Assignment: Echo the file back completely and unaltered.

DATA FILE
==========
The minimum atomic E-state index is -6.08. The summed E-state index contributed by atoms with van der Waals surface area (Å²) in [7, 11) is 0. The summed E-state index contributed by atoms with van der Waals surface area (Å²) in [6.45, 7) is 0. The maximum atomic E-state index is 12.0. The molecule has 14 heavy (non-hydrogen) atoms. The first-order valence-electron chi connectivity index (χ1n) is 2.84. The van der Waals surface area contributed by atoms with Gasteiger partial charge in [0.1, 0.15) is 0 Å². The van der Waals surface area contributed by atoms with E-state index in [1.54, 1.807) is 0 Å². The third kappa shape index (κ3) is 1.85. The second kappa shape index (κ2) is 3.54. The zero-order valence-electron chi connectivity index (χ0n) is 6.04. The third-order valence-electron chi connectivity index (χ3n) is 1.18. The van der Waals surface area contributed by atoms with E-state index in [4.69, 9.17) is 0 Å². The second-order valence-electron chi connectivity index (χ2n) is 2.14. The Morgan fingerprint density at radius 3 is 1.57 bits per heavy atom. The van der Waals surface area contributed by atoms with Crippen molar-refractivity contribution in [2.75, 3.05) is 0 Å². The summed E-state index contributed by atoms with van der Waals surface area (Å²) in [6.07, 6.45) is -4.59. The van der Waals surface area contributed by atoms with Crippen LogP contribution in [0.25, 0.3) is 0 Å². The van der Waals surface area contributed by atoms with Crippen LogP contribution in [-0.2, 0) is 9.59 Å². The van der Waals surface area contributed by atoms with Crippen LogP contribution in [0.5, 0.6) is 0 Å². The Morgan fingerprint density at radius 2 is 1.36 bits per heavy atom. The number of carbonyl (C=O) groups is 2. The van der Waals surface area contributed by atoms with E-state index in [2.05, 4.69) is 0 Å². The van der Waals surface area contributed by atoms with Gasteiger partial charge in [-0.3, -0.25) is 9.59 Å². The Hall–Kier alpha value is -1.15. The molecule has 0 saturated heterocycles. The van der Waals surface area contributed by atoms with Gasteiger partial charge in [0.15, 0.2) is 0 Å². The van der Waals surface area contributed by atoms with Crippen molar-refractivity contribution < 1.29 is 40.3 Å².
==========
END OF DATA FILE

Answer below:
The minimum atomic E-state index is -6.08. The summed E-state index contributed by atoms with van der Waals surface area (Å²) in [7, 11) is 0. The summed E-state index contributed by atoms with van der Waals surface area (Å²) in [6.45, 7) is 0. The maximum atomic E-state index is 12.0. The molecule has 14 heavy (non-hydrogen) atoms. The first-order valence-electron chi connectivity index (χ1n) is 2.84. The van der Waals surface area contributed by atoms with Gasteiger partial charge in [0.1, 0.15) is 0 Å². The van der Waals surface area contributed by atoms with E-state index in [1.54, 1.807) is 0 Å². The third kappa shape index (κ3) is 1.85. The second kappa shape index (κ2) is 3.54. The zero-order valence-electron chi connectivity index (χ0n) is 6.04. The third-order valence-electron chi connectivity index (χ3n) is 1.18. The van der Waals surface area contributed by atoms with E-state index in [4.69, 9.17) is 0 Å². The second-order valence-electron chi connectivity index (χ2n) is 2.14. The Morgan fingerprint density at radius 3 is 1.57 bits per heavy atom. The van der Waals surface area contributed by atoms with Crippen molar-refractivity contribution in [2.75, 3.05) is 0 Å². The summed E-state index contributed by atoms with van der Waals surface area (Å²) in [6.07, 6.45) is -4.59. The van der Waals surface area contributed by atoms with Crippen LogP contribution in [0.25, 0.3) is 0 Å². The van der Waals surface area contributed by atoms with Crippen LogP contribution in [-0.2, 0) is 9.59 Å². The van der Waals surface area contributed by atoms with Crippen LogP contribution in [0.5, 0.6) is 0 Å². The Morgan fingerprint density at radius 2 is 1.36 bits per heavy atom. The number of carbonyl (C=O) groups is 2. The van der Waals surface area contributed by atoms with E-state index in [2.05, 4.69) is 0 Å². The van der Waals surface area contributed by atoms with Gasteiger partial charge in [-0.3, -0.25) is 9.59 Å². The Hall–Kier alpha value is -1.15. The molecule has 0 saturated heterocycles. The van der Waals surface area contributed by atoms with Gasteiger partial charge in [0.15, 0.2) is 0 Å². The van der Waals surface area contributed by atoms with Crippen molar-refractivity contribution < 1.29 is 40.3 Å².